[Marxism] Frankenpolitics: The Left defence of GMOs,
dwaltersmia at gmail.com
Wed Jan 8 09:15:12 MST 2014
First, I think Leigh's article is excellent and like him the general
anti-science and anti-development wing of the left, which is quite
dominant, is correctly targeted IMO by Leigh. I'm somewhat, to be honest,
betwix and between on this on the issue. (I'll repost this on Leigh's blog
as there is more discussion there it seems.)
If we start with the assumption (and I certainly do) that the corporate
progenitors of GM organism are the Evil Spawn and Forces of Darkness we
know them to be, then anything they do is subject, or should be subject to
severe criticisms and opposition. What's clear is that the result of
corporate dominance over GMOs has resulted in many bad things. My
"opposition" to GMOs under corporate control is entirely political, because
of the results of this control, the development of suicide seeds, and,
after push back on that, the going after farmers who use their GMO crops as
feedstock for the next planting season. To me this is a more important
issue than a lot of what passes currently for opposition to GMOs.
Louis pointed this out in his rush to search for counter arguments to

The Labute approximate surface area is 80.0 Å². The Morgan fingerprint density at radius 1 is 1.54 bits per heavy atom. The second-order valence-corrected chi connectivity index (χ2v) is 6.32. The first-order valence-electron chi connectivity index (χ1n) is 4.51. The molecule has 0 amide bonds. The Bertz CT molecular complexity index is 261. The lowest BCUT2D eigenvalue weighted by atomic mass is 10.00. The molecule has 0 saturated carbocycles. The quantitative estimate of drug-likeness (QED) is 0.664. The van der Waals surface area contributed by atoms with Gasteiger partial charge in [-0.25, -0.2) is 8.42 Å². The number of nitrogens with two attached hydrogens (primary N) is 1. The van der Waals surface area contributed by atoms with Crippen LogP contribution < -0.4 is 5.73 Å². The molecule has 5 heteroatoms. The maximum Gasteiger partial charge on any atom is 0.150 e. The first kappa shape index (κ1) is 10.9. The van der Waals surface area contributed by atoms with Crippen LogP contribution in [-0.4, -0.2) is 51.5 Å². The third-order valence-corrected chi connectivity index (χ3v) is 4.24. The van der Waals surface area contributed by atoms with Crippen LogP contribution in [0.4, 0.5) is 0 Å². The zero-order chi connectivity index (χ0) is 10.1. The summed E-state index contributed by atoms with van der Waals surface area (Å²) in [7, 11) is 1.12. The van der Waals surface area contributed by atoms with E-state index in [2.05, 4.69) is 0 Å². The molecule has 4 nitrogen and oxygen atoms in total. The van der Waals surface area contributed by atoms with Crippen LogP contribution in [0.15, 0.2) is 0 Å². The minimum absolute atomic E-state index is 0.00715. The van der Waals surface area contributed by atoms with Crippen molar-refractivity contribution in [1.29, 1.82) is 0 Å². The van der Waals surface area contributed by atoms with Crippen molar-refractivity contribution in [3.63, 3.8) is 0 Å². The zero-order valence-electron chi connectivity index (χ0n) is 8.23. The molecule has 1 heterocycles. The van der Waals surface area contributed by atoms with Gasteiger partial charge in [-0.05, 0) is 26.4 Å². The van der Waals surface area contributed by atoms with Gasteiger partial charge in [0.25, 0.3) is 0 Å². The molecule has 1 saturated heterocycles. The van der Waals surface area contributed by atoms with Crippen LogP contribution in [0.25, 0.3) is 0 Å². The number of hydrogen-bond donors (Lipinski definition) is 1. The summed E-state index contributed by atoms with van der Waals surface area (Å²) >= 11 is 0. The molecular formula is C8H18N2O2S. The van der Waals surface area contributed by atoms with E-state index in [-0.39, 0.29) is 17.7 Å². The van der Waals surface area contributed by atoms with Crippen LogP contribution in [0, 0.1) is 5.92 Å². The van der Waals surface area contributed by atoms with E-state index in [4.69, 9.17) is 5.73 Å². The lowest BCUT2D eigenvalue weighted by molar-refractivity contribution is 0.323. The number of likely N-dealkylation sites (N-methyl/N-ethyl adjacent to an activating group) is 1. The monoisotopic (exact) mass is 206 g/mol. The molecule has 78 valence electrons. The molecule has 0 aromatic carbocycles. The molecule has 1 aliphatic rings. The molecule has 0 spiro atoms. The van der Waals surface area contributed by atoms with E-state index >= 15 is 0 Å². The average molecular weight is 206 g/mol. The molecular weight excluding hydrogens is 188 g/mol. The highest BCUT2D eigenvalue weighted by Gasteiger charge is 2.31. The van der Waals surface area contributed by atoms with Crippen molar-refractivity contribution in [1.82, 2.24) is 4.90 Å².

Leigh's endorsement of GMOs stayed away from the nonsense that eating GMOs
is somehow bad for humans and went to real concerns about bug resistance as
it developed in one particular strain.Of course this is *one* strain and
there are hundreds, literally, of GMOs that have not developed resistance
bacteria or insects. But I am cautious anyway. But that is a serious issue
and shouldn't be dismissed lightly by those who have less opposition to
GMOs like Leigh.
Most of those opposed to GMO has focused on the, so far, non-existent
health threat, and bug resistance. Nevertheless, despite the paper Louis
posted, the development of bug resistance, and therefore, *not needing
pesticides*, seems to be an advance over crap like RoundUp which makes
plants pesticide resistance so that they can use more of it. This sort of
crap is bad and despite some obvious increased yield gains, the methodology
underlying RoundUP should be, IMHO, opposed.
If you actually *read* Leighs blog
will find very cogent arguments why this is the case. It's well
and points to real issues that Louis' counter argument (at least here, I
await his blog essay on the subject) ignores.
But for those GMOs that do things like, allow wheat to fix it's own
nitrogen, or cereals that can use less water, I think we should support
this development at least at the level of R&D and under conditions of free
replanting of yields to end monopoly patents on this stuff.
The bigger issue of course is over how agriculture is developing and that's
certainly a good topic for others to dig into.
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